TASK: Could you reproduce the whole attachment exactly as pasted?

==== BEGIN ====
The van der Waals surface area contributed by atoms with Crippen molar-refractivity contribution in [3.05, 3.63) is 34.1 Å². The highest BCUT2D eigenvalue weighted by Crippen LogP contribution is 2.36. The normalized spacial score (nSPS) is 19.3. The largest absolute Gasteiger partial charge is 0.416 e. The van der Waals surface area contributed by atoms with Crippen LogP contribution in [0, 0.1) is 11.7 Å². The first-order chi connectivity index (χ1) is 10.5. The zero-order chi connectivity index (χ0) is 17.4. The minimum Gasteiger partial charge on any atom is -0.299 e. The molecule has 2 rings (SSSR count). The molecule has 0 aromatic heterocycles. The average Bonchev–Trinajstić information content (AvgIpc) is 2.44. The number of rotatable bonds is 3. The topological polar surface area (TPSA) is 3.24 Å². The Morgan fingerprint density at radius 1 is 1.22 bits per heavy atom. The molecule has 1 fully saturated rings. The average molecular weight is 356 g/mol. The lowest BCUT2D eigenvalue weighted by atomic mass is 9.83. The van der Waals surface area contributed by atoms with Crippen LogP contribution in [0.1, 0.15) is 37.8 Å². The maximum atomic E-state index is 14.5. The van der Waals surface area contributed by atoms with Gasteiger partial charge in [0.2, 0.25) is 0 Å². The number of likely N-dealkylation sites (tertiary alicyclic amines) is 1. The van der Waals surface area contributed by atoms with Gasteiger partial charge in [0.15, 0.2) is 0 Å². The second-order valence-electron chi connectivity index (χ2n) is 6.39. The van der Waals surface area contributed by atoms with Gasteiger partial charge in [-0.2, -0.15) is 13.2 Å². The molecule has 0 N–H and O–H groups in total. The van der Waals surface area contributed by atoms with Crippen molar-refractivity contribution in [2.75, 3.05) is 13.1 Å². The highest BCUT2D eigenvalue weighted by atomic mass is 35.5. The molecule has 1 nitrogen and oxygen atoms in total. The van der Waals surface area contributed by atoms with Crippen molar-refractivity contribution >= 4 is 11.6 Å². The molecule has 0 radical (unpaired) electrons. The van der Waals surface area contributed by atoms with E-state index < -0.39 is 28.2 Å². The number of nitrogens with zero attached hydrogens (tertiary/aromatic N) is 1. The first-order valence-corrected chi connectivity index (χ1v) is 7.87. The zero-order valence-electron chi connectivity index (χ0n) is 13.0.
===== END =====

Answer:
The van der Waals surface area contributed by atoms with Crippen molar-refractivity contribution in [3.05, 3.63) is 34.1 Å². The highest BCUT2D eigenvalue weighted by Crippen LogP contribution is 2.36. The normalized spacial score (nSPS) is 19.3. The largest absolute Gasteiger partial charge is 0.416 e. The van der Waals surface area contributed by atoms with Crippen LogP contribution in [0, 0.1) is 11.7 Å². The first-order chi connectivity index (χ1) is 10.5. The zero-order chi connectivity index (χ0) is 17.4. The minimum Gasteiger partial charge on any atom is -0.299 e. The molecule has 2 rings (SSSR count). The molecule has 0 aromatic heterocycles. The average Bonchev–Trinajstić information content (AvgIpc) is 2.44. The number of rotatable bonds is 3. The topological polar surface area (TPSA) is 3.24 Å². The Morgan fingerprint density at radius 1 is 1.22 bits per heavy atom. The molecule has 1 fully saturated rings. The average molecular weight is 356 g/mol. The lowest BCUT2D eigenvalue weighted by atomic mass is 9.83. The van der Waals surface area contributed by atoms with Crippen LogP contribution in [0.1, 0.15) is 37.8 Å². The maximum atomic E-state index is 14.5. The van der Waals surface area contributed by atoms with Gasteiger partial charge in [0.2, 0.25) is 0 Å². The number of likely N-dealkylation sites (tertiary alicyclic amines) is 1. The van der Waals surface area contributed by atoms with Gasteiger partial charge in [0.15, 0.2) is 0 Å². The second-order valence-electron chi connectivity index (χ2n) is 6.39. The van der Waals surface area contributed by atoms with Gasteiger partial charge in [-0.2, -0.15) is 13.2 Å². The molecule has 0 N–H and O–H groups in total. The van der Waals surface area contributed by atoms with Crippen molar-refractivity contribution in [2.75, 3.05) is 13.1 Å². The highest BCUT2D eigenvalue weighted by atomic mass is 35.5. The molecule has 1 nitrogen and oxygen atoms in total. The van der Waals surface area contributed by atoms with Crippen molar-refractivity contribution >= 4 is 11.6 Å². The molecule has 0 radical (unpaired) electrons. The van der Waals surface area contributed by atoms with E-state index < -0.39 is 28.2 Å². The number of nitrogens with zero attached hydrogens (tertiary/aromatic N) is 1. The first-order valence-corrected chi connectivity index (χ1v) is 7.87. The zero-order valence-electron chi connectivity index (χ0n) is 13.0.